An effective immune response depends on the ability of specialized immunocytes to identify foreign molecules and respond by differentiation into mature effector cells. A cell-surface antigen recognition apparatus and a complex intracellular receptor-coupled signal-transducing machinery mediate this tightly regulated process, which operate at high fidelity to discriminate self from nonself antigens. Activation of T-Cell requires sustained physical interaction of the TCR (T-Cell Receptor) with a MHC (Major Histocompatibility Complex)-presented peptide antigen that results in a temporal and spatial reorganization of multiple cellular elements at the T-Cell-Antigen Presenting Cell contact region, a specialized region referred to as the IS (Immunological Synapse) or Supramolecular Activation Cluster. Recent studies have identified PKC-Theta (Protein Kinase-C-Theta), a member of the Ca2+-independent PKC family, as an essential component of the T-Cell Supramolecular Activation Cluster that mediates several crucial functions in TCR-linked signaling leading to cell activation, differentiation, and survival through IL-2 gene induction (Ref.1).
The novel PKC isoform, PKC-Theta, is the only known member of the PKC family to assume center stage in the T-Cell Supramolecular Activation Cluster. High levels of PKC-Theta are expressed in skeletal muscle and lymphoid tissues, predominantly in the thymus and lymph nodes, with lower levels in spleen (Ref.2). T-Cell constitutes the primary location for PKC-Theta expression (Ref.3) and, among T-Cells, CD4+ and CD8+, single positive peripheral blood T-Cell and CD4+CD8+ double positive thymocytes, is found to express high levels of the protein. Productive engagement of T-Cell by Antigen Presenting Cells results in recruitment of PKC-Theta to the central zone of the Supramolecular Activation Cluster that brings it into close proximity with other effector molecules within the T-Cell signalosome, such as ZAP70 (Zeta-Associated Protein of 70 kDa), Lck and SLP76 (SH2 domain-containing Leukocyte Protein of 76 kDa), which mediate proximal activation events to convey activation signals to the IL-2 gene promoter, essential for productive T-Cell activation and IL-2 production. The IL-2 gene promoter includes consensus binding sites for multiple transcription factors, including Activator Protein-1 (a dimmer of c-Fos and c-Jun), NF-KappaB (Nuclear Factor-KappaB), NFAT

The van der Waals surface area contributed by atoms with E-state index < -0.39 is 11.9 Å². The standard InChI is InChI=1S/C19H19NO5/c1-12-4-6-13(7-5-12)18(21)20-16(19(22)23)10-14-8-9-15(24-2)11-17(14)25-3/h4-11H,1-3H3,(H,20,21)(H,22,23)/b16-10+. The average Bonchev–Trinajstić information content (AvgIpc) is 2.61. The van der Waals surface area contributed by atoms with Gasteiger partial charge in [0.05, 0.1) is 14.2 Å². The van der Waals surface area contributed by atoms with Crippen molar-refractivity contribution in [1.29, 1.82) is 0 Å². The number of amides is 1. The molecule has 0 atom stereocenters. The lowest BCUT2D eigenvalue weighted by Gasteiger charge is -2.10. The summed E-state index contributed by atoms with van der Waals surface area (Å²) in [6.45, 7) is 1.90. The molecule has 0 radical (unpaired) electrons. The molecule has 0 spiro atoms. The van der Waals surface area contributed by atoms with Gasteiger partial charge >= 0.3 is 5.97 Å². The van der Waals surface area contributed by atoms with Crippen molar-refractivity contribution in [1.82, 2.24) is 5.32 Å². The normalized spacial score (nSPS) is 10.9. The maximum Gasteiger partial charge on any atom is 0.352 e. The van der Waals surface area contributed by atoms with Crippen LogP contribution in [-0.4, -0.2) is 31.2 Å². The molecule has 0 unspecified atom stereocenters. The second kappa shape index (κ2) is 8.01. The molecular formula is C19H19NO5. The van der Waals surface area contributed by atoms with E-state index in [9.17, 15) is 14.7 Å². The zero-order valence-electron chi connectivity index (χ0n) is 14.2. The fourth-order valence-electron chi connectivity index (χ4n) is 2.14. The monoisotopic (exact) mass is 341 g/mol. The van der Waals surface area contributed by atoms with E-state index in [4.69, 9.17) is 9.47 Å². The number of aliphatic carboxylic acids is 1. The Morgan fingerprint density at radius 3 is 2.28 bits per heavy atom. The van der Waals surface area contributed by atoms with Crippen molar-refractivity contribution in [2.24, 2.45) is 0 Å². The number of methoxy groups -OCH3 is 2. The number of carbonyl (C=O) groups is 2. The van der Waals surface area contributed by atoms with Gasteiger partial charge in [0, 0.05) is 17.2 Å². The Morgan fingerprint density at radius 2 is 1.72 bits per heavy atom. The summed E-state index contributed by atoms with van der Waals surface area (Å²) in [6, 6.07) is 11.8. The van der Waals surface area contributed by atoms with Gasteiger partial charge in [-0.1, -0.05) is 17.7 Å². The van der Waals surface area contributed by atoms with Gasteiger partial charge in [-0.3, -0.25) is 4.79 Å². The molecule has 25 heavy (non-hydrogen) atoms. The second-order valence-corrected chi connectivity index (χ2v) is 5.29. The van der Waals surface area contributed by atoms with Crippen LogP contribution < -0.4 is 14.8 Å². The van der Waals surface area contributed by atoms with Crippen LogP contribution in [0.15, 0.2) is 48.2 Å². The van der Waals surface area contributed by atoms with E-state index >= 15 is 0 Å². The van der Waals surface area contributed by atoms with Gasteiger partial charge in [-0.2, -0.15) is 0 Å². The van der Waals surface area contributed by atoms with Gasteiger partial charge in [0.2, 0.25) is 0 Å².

(Nuclear Factor Of Activated T-Cells), and Oct1 (Octamer-Binding Protein-1); and cooperative interaction between these factors is required for efficient IL-2 induction (Ref.1). PKC-Theta cooperates with the protein Ser/Thr phosphatase, Calcineurin, in transducing signals leading to activation of JNK (c-Jun N-terminal Kinase), NFAT
, and the IL-2 gene. PKC-Theta also promotes T-Cell cycle progression and regulates programmed T-Cell death.
TCR/CD3 engagement induces activation of Src (Fyn and Lck), Syk, ZAP70 and Tec-family PTKs, leading to stimulation and membrane recruitment of PLC-Gamma1 (Phospholipase-C-Gamma1), PI3K (Phosphatidylinositiol-3-Kinase) and Vav. Membrane recruitment of Vav is brought about via binding of SLP76 to the membrane protein LAT (Linker For Activation of T-Cells). A Vav-mediated pathway, which depends on Rac and Actin cytoskeleton reorganization as well as on PI3K, is responsible for the selective recruitment of PKC-Theta to the Supramolecular Activation Cluster. Vav is also essential for normal Ca2+ flux and NFAT